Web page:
Well, I’ve written (with some misgivings because it has a tendency to create rioting in the streets) several articles about protective filters. Articles that say sometimes you shouldn’t use protective filters, and others that say sometimes you do need to use protective filters, and most recently, one showing how cheap filters can ruin your images.
 
Because no good deed goes unpunished, the result of all this has been about 762 emails asking if this filter was better than this other filter. I answered most with I don’t know for sure because I don’t test filters and, of course, everyone asked me to test filters. To which I said no. Life is too short.
 
Even Drew, who I sort of work for, asked me to test filters and write up the results. I told him I’d need at least $1,500 worth of filters to make even a basic comparison, which I thought would end the conversation. But next thing I know Drew was ordering $1,500 worth of filters. I told him I’d get around to it some day.
 
Then Brandon, who sort of works for me, emailed and said he could build a gadget to measure transmission and polarization through filters if I wanted to start testing filters. I told him I’d get around to it some day. Then he said it would have lasers. "Someday" became "right now" because of lasers. We’ve got lots of cool toys at Olaf and Lensrentals, but no lasers.
 
So today I will show you the results of testing a couple of thousand dollars worth of clear and UV filters using a couple of thousand dollars worth of home-made laser light transmission bench and a lot of thousand dollars worth of Olaf Optical Testing bench. So that we get this out of the way now: please don’t email asking me to test your favorite $6 UV filter. I’ve opened up Pandora’s Filter Box with this, and it’s already going to lead to way more work than I wanted to do. I’ll maybe do some testing of circular polarizing filters later, and maybe some testing of variable neutral density filters after this. Maybe not. I’ve got ADD, and I get bored easily. Even with lasers.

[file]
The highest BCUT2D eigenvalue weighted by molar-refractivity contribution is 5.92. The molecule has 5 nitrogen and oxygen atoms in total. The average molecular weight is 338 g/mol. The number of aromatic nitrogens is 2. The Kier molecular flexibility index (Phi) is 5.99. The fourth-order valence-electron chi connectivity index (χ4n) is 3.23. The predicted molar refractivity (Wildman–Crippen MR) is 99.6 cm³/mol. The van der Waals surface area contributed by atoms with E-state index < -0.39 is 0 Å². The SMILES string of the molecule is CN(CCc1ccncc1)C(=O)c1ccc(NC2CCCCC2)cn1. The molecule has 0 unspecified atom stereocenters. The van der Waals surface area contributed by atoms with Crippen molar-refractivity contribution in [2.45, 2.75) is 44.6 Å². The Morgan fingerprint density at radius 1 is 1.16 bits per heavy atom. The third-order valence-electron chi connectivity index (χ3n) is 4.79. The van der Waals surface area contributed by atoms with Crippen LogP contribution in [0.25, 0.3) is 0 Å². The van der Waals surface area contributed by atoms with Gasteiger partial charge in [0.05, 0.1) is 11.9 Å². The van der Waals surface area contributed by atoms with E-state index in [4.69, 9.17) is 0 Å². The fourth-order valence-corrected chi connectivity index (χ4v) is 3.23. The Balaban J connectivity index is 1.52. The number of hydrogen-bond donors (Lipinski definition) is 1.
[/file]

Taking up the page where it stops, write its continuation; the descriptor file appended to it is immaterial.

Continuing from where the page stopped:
I like to keep these articles, well, no geekier than they just have to be. But I also want our methods to be transparent. So I’m going to give an overview of methodology in the article and put the geekier stuff in a methodology addendum at the bottom.
See how the filters performed on the LensRentals Blog's full post.
 
B&H carries clear protective and UV filters.
Post Date: 6/5/2017 10:14:50 AM CT   Posted By: Sean
High ISO noise test results and specifications have been added to the Sony a9 page.
 
I've been using the a9 over the last week and can say with certainty that Sony has made some considerable improvements over the a7R II. While these cameras are not targeting the same uses, there is a lot of overlap in design. What is my favorite a9 improvement so far? The viewfinder blackout reduction makes tracking action possible with the a9's EVF.
 
How does the Sony a9 compare to the Sony a7R II?
 
In the Sony a9 and a7R II noise comparison, we see the a9 showing significantly less noise, at least in part capitalizing on its lower resolution. At the same time, we see that the Sony a7R II has modestly higher dynamic range than the a9. That link shows a comparison of images captured at a 3 stop higher exposure setting than the standard results and processed to -3 stops. Notice the a7R II holding the highlight color better in the top-left two monochrome blocks? Also, notice the a7R II's better bright yellow block.
 
How does the Sony a9 compare to the Canon EOS 1D X Mark II?
 
In the Canon 1D X Mark II and Sony a9 noise comparison (Canon results showing on top/left), we see the Sony pipeline being used for this testing creating slightly brighter results and the Canon pipeline producing slightly sharper results. Equalize those two attributes and the two cameras deliver similar noise levels. That the a9 has a 4 megapixel advantage over the 1D X II tips the scales in the Sony direction.
 
In the +3 EV capture, we see that the Sony a9 has a very slightly higher dynamic range than the 1D X II, keeping some color where the 1D X II does not.
Posted to: Sony News
Post Date: 6/5/2017 8:10:28 AM CT   Posted By: Bryan
B&H has the Canon EOS C200 EF Cinema Camera available for preorder with free expedited shipping.
Posted to: Canon News
Category: Preorders
Post Date: 6/5/2017 8:09:16 AM CT   Posted By: Sean

 
Watch as this video reveals 10 tricks used by professional food photographers for creating appetizing imagery.